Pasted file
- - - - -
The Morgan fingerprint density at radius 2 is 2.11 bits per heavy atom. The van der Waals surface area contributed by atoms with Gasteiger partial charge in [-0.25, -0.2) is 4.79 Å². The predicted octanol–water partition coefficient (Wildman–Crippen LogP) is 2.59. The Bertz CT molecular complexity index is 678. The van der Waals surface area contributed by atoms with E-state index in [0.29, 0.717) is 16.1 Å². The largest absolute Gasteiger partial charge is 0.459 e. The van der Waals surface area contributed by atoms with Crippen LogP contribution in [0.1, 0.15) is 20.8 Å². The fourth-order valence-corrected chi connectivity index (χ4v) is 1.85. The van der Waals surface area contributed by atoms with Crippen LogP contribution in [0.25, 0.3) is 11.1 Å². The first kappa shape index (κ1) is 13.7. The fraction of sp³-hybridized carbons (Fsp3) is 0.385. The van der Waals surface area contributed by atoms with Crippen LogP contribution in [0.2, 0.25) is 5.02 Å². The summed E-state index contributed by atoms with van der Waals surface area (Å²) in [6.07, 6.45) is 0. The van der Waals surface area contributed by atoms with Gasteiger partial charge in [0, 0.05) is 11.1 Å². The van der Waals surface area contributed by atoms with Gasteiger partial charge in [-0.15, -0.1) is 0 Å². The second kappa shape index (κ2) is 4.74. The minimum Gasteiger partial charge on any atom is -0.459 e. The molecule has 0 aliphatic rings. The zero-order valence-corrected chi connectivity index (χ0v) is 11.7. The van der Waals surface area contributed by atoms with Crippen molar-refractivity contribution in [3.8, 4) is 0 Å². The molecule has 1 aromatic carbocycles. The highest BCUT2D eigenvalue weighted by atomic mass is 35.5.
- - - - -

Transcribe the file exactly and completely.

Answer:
The Morgan fingerprint density at radius 2 is 2.11 bits per heavy atom. The van der Waals surface area contributed by atoms with Gasteiger partial charge in [-0.25, -0.2) is 4.79 Å². The predicted octanol–water partition coefficient (Wildman–Crippen LogP) is 2.59. The Bertz CT molecular complexity index is 678. The van der Waals surface area contributed by atoms with E-state index in [0.29, 0.717) is 16.1 Å². The largest absolute Gasteiger partial charge is 0.459 e. The van der Waals surface area contributed by atoms with Crippen LogP contribution in [0.1, 0.15) is 20.8 Å². The fourth-order valence-corrected chi connectivity index (χ4v) is 1.85. The van der Waals surface area contributed by atoms with Crippen LogP contribution in [0.25, 0.3) is 11.1 Å². The first kappa shape index (κ1) is 13.7. The fraction of sp³-hybridized carbons (Fsp3) is 0.385. The van der Waals surface area contributed by atoms with Crippen LogP contribution in [0.2, 0.25) is 5.02 Å². The summed E-state index contributed by atoms with van der Waals surface area (Å²) in [6.07, 6.45) is 0. The van der Waals surface area contributed by atoms with Gasteiger partial charge in [0, 0.05) is 11.1 Å². The van der Waals surface area contributed by atoms with Gasteiger partial charge in [-0.15, -0.1) is 0 Å². The second kappa shape index (κ2) is 4.74. The minimum Gasteiger partial charge on any atom is -0.459 e. The molecule has 0 aliphatic rings. The zero-order valence-corrected chi connectivity index (χ0v) is 11.7. The van der Waals surface area contributed by atoms with Crippen molar-refractivity contribution in [3.8, 4) is 0 Å². The molecule has 1 aromatic carbocycles. The highest BCUT2D eigenvalue weighted by atomic mass is 35.5.